You can do a lot to control your asthma. Avoiding triggers, taking controller medicines, and monitoring your symptoms can help keep problems at bay. Occasionally, though, your symptoms may still take a turn for the worse. When that happens, it’s important to act right away. By recognizing the early warning signs and talking with your health care provider, you can help keep little flare-ups from turning into big ones.Learn More About the Symptoms of Asthma ›
Asthma Symptoms & Causes
Asthma Symptoms and Diagnosis
Asthma is becoming more and more common – many people have it and don't know it. You may have symptoms every day or just once in a while; sometimes, symptoms are severe. Symptoms and diagnosis of asthma ›
Could It Be Asthma?
Asthma and chronic obstructive pulmonary disease (COPD) are both lung diseases that affect a person’s ability to breath. While it is hard to tell the difference between asthma and COPD just by observing the symptoms, they do affect your lungs differently.Learn the Differences Between Asthma and COPD ›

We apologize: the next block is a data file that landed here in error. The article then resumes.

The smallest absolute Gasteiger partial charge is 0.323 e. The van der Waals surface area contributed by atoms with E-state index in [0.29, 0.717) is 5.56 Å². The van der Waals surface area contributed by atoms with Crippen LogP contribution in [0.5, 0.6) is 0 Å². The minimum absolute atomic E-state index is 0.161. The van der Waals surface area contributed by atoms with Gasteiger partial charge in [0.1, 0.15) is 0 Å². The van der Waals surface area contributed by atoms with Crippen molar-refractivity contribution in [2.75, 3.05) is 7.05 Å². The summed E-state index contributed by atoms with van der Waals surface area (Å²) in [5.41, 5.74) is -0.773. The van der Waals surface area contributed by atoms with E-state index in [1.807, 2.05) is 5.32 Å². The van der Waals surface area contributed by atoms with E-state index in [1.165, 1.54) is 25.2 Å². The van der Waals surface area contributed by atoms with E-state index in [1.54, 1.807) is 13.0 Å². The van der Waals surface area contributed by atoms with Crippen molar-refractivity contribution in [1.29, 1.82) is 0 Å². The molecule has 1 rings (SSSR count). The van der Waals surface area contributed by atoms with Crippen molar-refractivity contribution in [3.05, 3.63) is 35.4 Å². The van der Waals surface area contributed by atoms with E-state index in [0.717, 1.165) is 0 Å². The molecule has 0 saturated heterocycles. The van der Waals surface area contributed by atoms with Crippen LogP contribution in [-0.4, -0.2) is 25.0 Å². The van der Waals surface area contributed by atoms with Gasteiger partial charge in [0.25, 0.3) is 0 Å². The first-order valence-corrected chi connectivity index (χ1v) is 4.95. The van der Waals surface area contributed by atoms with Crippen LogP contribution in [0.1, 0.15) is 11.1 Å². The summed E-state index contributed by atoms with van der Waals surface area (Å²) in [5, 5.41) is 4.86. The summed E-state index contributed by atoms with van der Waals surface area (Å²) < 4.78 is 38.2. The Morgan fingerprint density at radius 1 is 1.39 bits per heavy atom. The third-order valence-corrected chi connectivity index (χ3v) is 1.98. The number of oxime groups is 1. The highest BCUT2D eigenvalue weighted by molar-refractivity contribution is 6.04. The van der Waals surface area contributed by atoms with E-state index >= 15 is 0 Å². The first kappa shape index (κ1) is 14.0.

The signs and symptoms of asthma in children can be subtle and oftentimes mimic other diseases, especially in infants and toddlers. Knowing what to look for is the best way to get early treatment for asthma so your child can stay active without losing a step.Read More About the Signs of Asthma in Children ›
Occupational asthma often begins with a cough or other asthma symptoms, such as wheezing, shortness of breath, runny nose, nasal congestion, eye irritation, and chest tightness, that may occur during exposure to the irritant(s) at work. The cause can be allergic or non-allergic in nature.
Sometimes, occupational asthma symptoms do not appear until several hours after the exposure, even while at home after work. At the onset of the disease, symptoms may subside during weekends and vacations, but exposure to an accidental irritant can cause asthma within 24 hours. However, during later stages of occupational asthma, asthma symptoms may begin occurring during exposure to other, more common asthma triggers, such as smoke, dust, and temperature changes.Learn More About Occupational Asthma ›
If you have a cough that lingers, it might be more than just an annoying tickle in your throat. A chronic cough is one of the typical symptoms of asthma. And for some types of asthma, a cough may be the only symptom.Read More About Why Asthma Makes You Cough ›
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